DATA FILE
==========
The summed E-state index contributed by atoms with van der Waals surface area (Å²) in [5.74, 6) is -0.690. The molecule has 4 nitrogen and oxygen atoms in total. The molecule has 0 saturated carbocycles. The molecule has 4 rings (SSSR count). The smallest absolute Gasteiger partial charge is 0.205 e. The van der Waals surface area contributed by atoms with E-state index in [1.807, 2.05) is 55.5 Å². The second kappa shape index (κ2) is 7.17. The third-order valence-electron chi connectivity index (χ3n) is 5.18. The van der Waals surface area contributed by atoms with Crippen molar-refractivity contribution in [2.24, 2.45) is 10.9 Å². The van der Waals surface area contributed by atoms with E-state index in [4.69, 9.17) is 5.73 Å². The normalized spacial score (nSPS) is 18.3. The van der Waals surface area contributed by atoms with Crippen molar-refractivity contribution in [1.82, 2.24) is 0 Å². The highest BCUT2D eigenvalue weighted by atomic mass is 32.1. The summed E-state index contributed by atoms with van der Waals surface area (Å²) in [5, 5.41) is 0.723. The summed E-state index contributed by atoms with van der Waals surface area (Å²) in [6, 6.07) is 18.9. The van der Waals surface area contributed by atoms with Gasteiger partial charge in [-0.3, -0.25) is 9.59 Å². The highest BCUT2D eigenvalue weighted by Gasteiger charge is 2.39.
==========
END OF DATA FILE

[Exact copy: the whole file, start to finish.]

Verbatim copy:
The summed E-state index contributed by atoms with van der Waals surface area (Å²) in [5.74, 6) is -0.690. The molecule has 4 nitrogen and oxygen atoms in total. The molecule has 0 saturated carbocycles. The molecule has 4 rings (SSSR count). The smallest absolute Gasteiger partial charge is 0.205 e. The van der Waals surface area contributed by atoms with E-state index in [1.807, 2.05) is 55.5 Å². The second kappa shape index (κ2) is 7.17. The third-order valence-electron chi connectivity index (χ3n) is 5.18. The van der Waals surface area contributed by atoms with Crippen molar-refractivity contribution in [2.24, 2.45) is 10.9 Å². The van der Waals surface area contributed by atoms with E-state index in [4.69, 9.17) is 5.73 Å². The normalized spacial score (nSPS) is 18.3. The van der Waals surface area contributed by atoms with Crippen molar-refractivity contribution in [1.82, 2.24) is 0 Å². The highest BCUT2D eigenvalue weighted by atomic mass is 32.1. The summed E-state index contributed by atoms with van der Waals surface area (Å²) in [5, 5.41) is 0.723. The summed E-state index contributed by atoms with van der Waals surface area (Å²) in [6, 6.07) is 18.9. The van der Waals surface area contributed by atoms with Gasteiger partial charge in [-0.3, -0.25) is 9.59 Å². The highest BCUT2D eigenvalue weighted by Gasteiger charge is 2.39.